(ORDO NEWS) — In a study that gives hope to dieters, rats that were on a 30-day diet and exercised intensely resisted cues that they wanted to eat the high-fat meals they wanted.
The experiment was designed to test resistance to a phenomenon known as craving incubation, meaning the longer a desired substance is withheld, the harder it is to ignore signals of desire. The results suggest that exercise changed how hard the rats were willing to work on the cues associated with the granules, reflecting their degree of craving for them.
While more research is needed, the results of the study may suggest that exercise may increase restraint on certain foods, said Travis Brown, a physiology and neuroscience researcher at the University of Washington.
“A really important part of dieting is having the brain power – the ability to say, ‘No, I may want it, but I’ll refrain,'” said Brown, a corresponding author of the study published in the journal Obesity. plan for weight loss, but also mentally to gain control over junk food cravings.”
In the experiment, Brown and his colleagues at VSU and the University of Wyoming trained 28 rats to operate a lever that, when pressed, turned on a light and beeped before dispensing a high-fat pill. After a training period, they conducted a test to see how many times the rats would press the lever just to receive a light and sound signal.
The researchers then divided the rats into two groups: one of them underwent a high-intensity treadmill running regimen, and the other had no additional exercise outside of normal activity. Both groups of rats were denied access to high fat pellets for 30 days.
At the end of this period, the researchers again gave the rats access to the levers that had once dispensed the pellets, but this time only a light and tone signal was given when the levers were pressed. The non-exercised animals pressed the levers significantly more frequently than the exercised rats, suggesting that exercise reduces pellet cravings.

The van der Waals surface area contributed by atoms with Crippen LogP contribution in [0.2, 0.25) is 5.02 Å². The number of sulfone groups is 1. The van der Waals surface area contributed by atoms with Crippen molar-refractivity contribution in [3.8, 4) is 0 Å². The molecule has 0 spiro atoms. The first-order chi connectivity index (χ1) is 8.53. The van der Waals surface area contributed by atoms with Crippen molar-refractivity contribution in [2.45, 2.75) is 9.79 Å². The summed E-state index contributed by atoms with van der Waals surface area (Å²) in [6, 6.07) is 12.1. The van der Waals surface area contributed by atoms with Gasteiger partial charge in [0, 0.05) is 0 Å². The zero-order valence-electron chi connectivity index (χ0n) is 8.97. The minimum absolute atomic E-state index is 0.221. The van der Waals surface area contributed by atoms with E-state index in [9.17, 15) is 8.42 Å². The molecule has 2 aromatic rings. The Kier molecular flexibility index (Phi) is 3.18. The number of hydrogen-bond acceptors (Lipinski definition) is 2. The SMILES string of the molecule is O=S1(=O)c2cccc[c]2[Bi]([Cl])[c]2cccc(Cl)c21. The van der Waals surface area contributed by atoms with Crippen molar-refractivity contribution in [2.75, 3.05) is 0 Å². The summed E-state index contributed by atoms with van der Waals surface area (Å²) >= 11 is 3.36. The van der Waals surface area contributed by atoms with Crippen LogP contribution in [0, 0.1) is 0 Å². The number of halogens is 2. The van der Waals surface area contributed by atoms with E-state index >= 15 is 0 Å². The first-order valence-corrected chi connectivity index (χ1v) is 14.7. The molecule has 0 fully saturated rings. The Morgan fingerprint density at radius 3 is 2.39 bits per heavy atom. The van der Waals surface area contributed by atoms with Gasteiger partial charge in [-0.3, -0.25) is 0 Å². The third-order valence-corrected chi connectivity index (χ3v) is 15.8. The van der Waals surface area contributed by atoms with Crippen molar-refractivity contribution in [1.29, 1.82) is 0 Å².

In future research, the research team plans to explore the effects of different levels of exercise on this type of craving, as well as exactly how exercise affects the brain to curb the urge to eat unhealthy foods.
Although the study is new, Brown said it builds on the work of Jeff Grimm of Western Washington University, who led the team that first defined the term “craving incubation” and explored other ways to suppress it. Brown also noted research by Marilyn Carroll-Santi of the University of Minnesota showing that exercise can blunt cocaine cravings.
The question of whether food can be addictive in the same way as drugs is still unresolved. Not all foods are addictive; as Brown noted, “nobody eats broccoli.” However, people respond to cues, such as fast food ads, that encourage them to eat foods that are high in fat or sugar, and these cues can become stronger the longer they diet.
The ability to ignore these cues may be another way exercise improves health, Brown said.
“Exercise is beneficial in many ways: it helps with heart disease, obesity and diabetes; it can also help with the ability to avoid some of these maladaptive foods,” he said. “We’re always looking for the magic pill, and exercise with all these benefits is right in front of us.”
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